Dir. Gabriele Muccino. Italy-US. 2015. 116mins.

Fathers and Daughters

Daddy issues abound in Gabriele Muccino’s soapy melodrama about a widowed novelist with mental health issues, his seven-year-old daughter and the damaged adult that she grows up to be.

A starry cast will contribute to the film’s theatrical prospects, although the awards notice that the film is clearly angling for is less likely.

There are echoes here of Muccino’s other tale of father-child travails, the Will Smith starrer The Pursuit Of Happyness. But while it is likely that Fathers And Daughters will broadly appeal to the same audience that embraced Happyness, this film lacks both the feel good triumphant underdog trajectory and the double-pronged charm assault of father and son Will and Jaden Smith.

A starry cast will contribute to the film’s theatrical prospects, although the awards notice that the film is clearly angling for is less likely.

Jake Davis (Russell Crowe) is a serious writer. We know this because he hammers away at an archaic manual typewriter while listening to classical music on vinyl. Admittedly, the setting is 1989, but even in the technological dark ages of the late ’80s, a Pulitzer prize-winning novelist could probably have splashed out on a word processor and a few CDs.

Muccino’s use of this hackneyed cinematic shorthand – a typewriter or a record player is tantamount to writing ‘maverick free-thinker’ on a character’s forehead – it just one example of a weakness for cliches which undermines this drama.

The film unfolds in two parallel time lines which occasionally intersect. We’re introduced to Jake and his daughter Katie (impressive newcomer Kylie Rogers plays her as a child) in the immediate aftermath of the death of his wife and her mother. Jake is distraught and racked with guilt. But it becomes increasingly clear that something more fundamental is amiss, following the head injury he sustained in the accident that killed his wife.

A consultant warns of manic depressive psychosis, seizures and psychotic breaks, and recommends an extended stay at a mental health unit. Katie is sent to live with her Uncle (Bruce Greenwood) and Aunt Elizabeth (Diane Kruger, going full Dallas with a performance accessorised with a white knuckle grasp on a clinking glass of whisky at all times). It’s a rarefied world of toxic privilege. Jake chafes against them, particularly when they suggest adopting Katie.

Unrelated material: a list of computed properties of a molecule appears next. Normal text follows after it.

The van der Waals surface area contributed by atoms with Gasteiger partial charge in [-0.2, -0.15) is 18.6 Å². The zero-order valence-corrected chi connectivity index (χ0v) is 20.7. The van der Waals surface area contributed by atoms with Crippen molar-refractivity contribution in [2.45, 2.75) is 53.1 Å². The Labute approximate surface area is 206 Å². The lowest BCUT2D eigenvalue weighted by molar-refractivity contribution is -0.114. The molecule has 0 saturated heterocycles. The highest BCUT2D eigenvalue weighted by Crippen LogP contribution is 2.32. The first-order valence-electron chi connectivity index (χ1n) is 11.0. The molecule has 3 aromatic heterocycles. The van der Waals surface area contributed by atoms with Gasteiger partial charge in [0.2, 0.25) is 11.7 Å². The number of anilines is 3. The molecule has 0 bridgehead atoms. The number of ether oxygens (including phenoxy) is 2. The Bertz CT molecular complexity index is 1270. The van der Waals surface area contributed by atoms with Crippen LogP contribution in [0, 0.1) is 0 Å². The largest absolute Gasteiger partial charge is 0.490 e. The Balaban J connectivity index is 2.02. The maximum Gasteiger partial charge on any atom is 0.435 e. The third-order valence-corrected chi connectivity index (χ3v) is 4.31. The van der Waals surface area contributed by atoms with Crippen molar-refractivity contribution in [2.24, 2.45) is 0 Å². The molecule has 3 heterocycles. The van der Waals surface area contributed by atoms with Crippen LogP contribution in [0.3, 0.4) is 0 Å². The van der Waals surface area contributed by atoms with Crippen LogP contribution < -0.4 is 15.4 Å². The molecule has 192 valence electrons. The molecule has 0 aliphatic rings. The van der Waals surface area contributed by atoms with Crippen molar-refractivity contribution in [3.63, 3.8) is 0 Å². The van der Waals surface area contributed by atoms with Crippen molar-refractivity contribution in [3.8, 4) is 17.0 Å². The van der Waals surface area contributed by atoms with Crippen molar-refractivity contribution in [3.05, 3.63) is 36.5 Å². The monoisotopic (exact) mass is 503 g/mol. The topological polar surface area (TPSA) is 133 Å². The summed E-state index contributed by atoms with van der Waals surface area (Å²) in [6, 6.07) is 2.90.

Meanwhile, in the present day, Katie (Amanda Seyfried) is a newly qualified psychologist who is working on the case of a profoundly damaged child (Quvenzhané Wallis). However, her own personal life is a wreckage of self-destructive drinking and one night stands. Something clearly went very wrong in her childhood.

A chance at redemption comes in the shape of aspiring writer Cameron (Aaron Paul), who doesn’t seem to mind Katie’s abandonment issues. Seyfried is impressive in the role, mercurial and fragile, but with a flinty coldness deep within.

The screenplay, by first-time writer Brad Desch, is not the kind of script to shy away from cheesy moments. A father-daughter duet to Richard Clayderman’s easy-listening version of Close To You becomes a motif that is repeated when Katie hits rock bottom. In a shot that is bathed in a warm glow that looks as though the film has been dipped in syrup, seven-year-old Katie forces her father to ‘pinky promise’ that he isn’t going to die, thus sealing his likely fate.

Muccino’s polished, if obvious direction will connect with the film’s intended audience. However, the curious lack of emotional depth in this tale of bereavement means that it misses out on the weepy tearjerker status that might have generated word of mouth.

Production company: Voltage Pictures, Andrea Leone Films, Busted Shark Productions, Fear Of God Films

International sales: Voltage Pictures office@voltagepictures.com

Producers: Russell Crowe, Keith Rodger, Richard Middleton, Romilda de Luca, Nicolas Chartier, Craig J. Flores, Sheryl Clark, Dominic Rustam, Babacar Diene

Screenplay: Brad Desch

Cinematography: Shane Hurlbut

Editor: Alex Rodriguez

Production design: Daniel B. Clancy

Main cast: Russell Crowe, Amanda Seyfried, Kylie Rogers, Aaron Paul, Diane Kruger, Jane Fonda